Zachry formerly taught biology at Pellissippi State. He is an avid hiker and naturalist and has been program director of the University of Tennessee and Park Service’s Smoky Mountain Field School since 2011. The Zachrys also own Great Outdoors! Adventure Travel. Joel Zachry has section-hiked the entirety of the AT, completing the trail in 2005.

Appalachian Bear Rescue is a black bear rehabilitation facility. It seeks to return orphaned, injured and medically needy black bears back to the wild. For more information, visit www.appalachianbearrescue.org.

For more information about Common Book programs, contact Pellissippi State at (865) 694-6400 or visit www.pstcc.edu. To request accommodations for a disability, contact the executive director of Human Resources at (865) 694-6607 or humanresources@pstcc.edu.

Pellissippi State grad accepted to prestigious Atlanta photography review

Female smiling at a desk with portfolio open with portraits
Nicole Carnival with photographs from her portfolio, which features men and women in natural settings.

It was about a 1 in 20 shot, and Nicole Carnival, a Pellissippi State Community College graduate, made it.

Carnival has been accepted for participation in this year’s Portfolio Review, part of the annual Atlanta Celebrates Photography conference taking place this month. The Oct. 12 Portfolio Review allows photographers to meet with curators, editors and photography agents from across the U.S.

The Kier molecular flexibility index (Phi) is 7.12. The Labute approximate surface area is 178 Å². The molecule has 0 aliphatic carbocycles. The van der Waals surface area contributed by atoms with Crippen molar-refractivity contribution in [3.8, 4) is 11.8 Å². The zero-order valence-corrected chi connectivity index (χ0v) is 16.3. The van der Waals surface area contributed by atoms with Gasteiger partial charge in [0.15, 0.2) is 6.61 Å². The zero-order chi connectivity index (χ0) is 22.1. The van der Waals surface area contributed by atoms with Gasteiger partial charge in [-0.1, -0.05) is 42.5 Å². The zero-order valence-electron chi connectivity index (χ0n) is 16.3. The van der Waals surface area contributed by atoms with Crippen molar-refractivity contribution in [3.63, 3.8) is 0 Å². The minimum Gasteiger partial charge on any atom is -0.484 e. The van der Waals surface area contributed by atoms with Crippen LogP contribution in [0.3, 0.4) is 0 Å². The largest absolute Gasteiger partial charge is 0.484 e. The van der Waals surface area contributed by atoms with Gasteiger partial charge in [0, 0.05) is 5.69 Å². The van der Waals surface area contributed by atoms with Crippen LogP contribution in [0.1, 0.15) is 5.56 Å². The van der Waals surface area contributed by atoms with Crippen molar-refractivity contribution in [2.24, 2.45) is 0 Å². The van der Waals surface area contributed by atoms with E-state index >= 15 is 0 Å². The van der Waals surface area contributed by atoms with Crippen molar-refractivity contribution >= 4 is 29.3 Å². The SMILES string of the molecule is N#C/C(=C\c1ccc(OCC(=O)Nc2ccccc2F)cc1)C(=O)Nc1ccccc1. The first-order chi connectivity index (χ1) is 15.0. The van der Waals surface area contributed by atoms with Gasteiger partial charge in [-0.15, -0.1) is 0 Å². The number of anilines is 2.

“More than 1,000 people apply, and the ACP only accepts 52. So to be chosen the very first year I applied, at age 21, was really incredible,” Carnival said.

Carnival’s submitted portfolio included three images of her fine arts work, all depicting women in natural settings.

“It was a difficult process to choose only three images, since I’d usually have to submit 15 to 20 for a competition,” she said. “John Edwin May, my Photography professor at Pellissippi State, helped me with the selection process.”

An image submitted by Carnival to the Atlanta Celebrates Photography conference’s Portfolio Review depicts a woman against a background of bamboo.
An image submitted by Carnival to the Atlanta Celebrates Photography conference’s Portfolio Review depicts a woman against a background of bamboo.